I was recently asked to comment for an article on a small, top-performing mutual fund – Redwood Global Small Cap. While the article included a couple of my comments, there was no room for some of the more striking statistics I found when doing a quick review of the fund’s filings. But the quick review I did could also serve as a guide to where to start when beginning to research a product for the first time. And such a review can help to ground investors that are seeing dollar signs after a hot run.
Too many people often overlook very basic steps. In the case of a fund, particularly where it is managed by a third party, reviewing the information available in the public domain is easy to forget about – but it’s a critical first step. For Ontario, you can use the OSC’s Registration Check. For the rest of Canada, the CSA now maintains a national database for use by the public. The goal here is to verify the status and category of registration along with any terms, conditions or constraints on licensing.
Next stop is www.sedar.com which is a database of regulatory filings for mutual funds and publically-traded companies. You can find the full slate of regulatory filings for this fund on the SEDAR website. Even a preliminary, surface review should include a quick scan of a fund’s financial statements, management report on fund performance (MRFP), the prospectus and annual information form (AIF).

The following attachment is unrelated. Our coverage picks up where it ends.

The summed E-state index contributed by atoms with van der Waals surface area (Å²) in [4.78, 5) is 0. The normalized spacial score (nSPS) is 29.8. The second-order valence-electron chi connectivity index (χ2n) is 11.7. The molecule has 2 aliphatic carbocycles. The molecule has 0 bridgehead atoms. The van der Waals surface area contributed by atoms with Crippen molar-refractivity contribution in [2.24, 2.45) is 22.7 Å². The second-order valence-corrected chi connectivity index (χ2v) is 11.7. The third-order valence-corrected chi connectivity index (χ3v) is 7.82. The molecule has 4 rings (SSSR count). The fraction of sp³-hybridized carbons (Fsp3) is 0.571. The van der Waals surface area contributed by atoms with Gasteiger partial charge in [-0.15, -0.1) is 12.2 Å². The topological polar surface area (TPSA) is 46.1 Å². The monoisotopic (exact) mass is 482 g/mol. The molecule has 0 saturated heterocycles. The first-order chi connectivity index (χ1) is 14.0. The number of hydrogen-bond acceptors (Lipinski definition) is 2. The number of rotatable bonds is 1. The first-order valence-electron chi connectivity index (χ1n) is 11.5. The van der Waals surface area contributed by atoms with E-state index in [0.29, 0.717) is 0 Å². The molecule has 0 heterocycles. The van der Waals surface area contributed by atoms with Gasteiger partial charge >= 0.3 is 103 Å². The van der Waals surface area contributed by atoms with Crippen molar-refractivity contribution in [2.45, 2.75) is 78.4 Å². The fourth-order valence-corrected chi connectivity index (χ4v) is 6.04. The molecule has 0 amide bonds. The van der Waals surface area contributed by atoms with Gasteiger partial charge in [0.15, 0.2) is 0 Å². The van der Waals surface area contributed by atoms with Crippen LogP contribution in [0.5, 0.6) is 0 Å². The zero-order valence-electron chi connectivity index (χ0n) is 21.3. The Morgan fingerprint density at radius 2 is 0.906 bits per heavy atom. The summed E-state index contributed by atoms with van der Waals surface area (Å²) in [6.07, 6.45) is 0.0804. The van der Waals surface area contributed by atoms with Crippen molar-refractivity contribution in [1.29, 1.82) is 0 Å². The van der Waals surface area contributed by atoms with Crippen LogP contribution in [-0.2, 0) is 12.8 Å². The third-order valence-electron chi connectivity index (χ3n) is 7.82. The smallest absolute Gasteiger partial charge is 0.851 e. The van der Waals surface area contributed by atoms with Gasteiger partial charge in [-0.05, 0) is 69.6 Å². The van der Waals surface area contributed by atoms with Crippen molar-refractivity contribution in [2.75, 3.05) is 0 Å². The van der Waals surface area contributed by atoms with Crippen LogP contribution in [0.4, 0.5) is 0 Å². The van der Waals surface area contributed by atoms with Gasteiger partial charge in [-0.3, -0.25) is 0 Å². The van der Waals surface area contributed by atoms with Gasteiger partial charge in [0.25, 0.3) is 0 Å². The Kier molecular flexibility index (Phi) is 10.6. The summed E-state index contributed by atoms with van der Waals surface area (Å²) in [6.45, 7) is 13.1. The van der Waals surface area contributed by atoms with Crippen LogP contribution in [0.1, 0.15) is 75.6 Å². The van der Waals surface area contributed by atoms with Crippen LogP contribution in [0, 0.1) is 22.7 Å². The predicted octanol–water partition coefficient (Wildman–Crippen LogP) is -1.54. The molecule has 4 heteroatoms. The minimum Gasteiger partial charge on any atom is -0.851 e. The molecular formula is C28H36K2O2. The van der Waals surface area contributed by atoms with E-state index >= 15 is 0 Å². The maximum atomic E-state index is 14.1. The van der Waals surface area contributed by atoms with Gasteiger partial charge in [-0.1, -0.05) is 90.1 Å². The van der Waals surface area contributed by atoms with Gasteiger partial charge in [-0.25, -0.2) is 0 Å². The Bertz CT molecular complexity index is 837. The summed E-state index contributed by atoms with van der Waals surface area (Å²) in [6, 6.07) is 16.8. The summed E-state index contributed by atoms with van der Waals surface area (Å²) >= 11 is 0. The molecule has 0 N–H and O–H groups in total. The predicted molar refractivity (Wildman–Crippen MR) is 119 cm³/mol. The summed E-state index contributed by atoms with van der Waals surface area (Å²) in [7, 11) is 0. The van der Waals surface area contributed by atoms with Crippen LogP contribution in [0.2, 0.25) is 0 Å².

I won’t recount a full review but here are a few tidbits I stumbled on when taking a quick look through a couple of documents.
To buy or not to buy
I have not come close to doing proper due diligence on this firm or fund. Accordingly, neither I nor our firm has an opinion of the fund. Given that this fund is very hedge-fund-like, it requires investors to do a lot of homework to assess the quality of this fund and its suitability for each investor’s particular circumstances.
One good sign revealed in the Globe & Mail article is the firm’s stated intention to cap the fund’s size at no more than $50 to $60 million. The high turnover combined with the fund’s focus on small and micro cap stocks requires a small asset base to have a hope of continuing the fund’s apparent strategy. Even then, however, triple-digit performance figures are simply not sustainable over any meaningful period of time. And time will tell if the firm actually caps this fund at the stated asset level. Plus, the wording around the fund’s performance fee is not as tight or complete as I’d like.
Whatever the case, I hope that investors don’t get lured into this volatile fund at the wrong time and for the wrong reasons (i.e. with unrealistic expectations of repeating its brief record). Canadians’ investing history is filled with such examples that have ended badly for investors. Don’t be another dubious entry in the investing history books.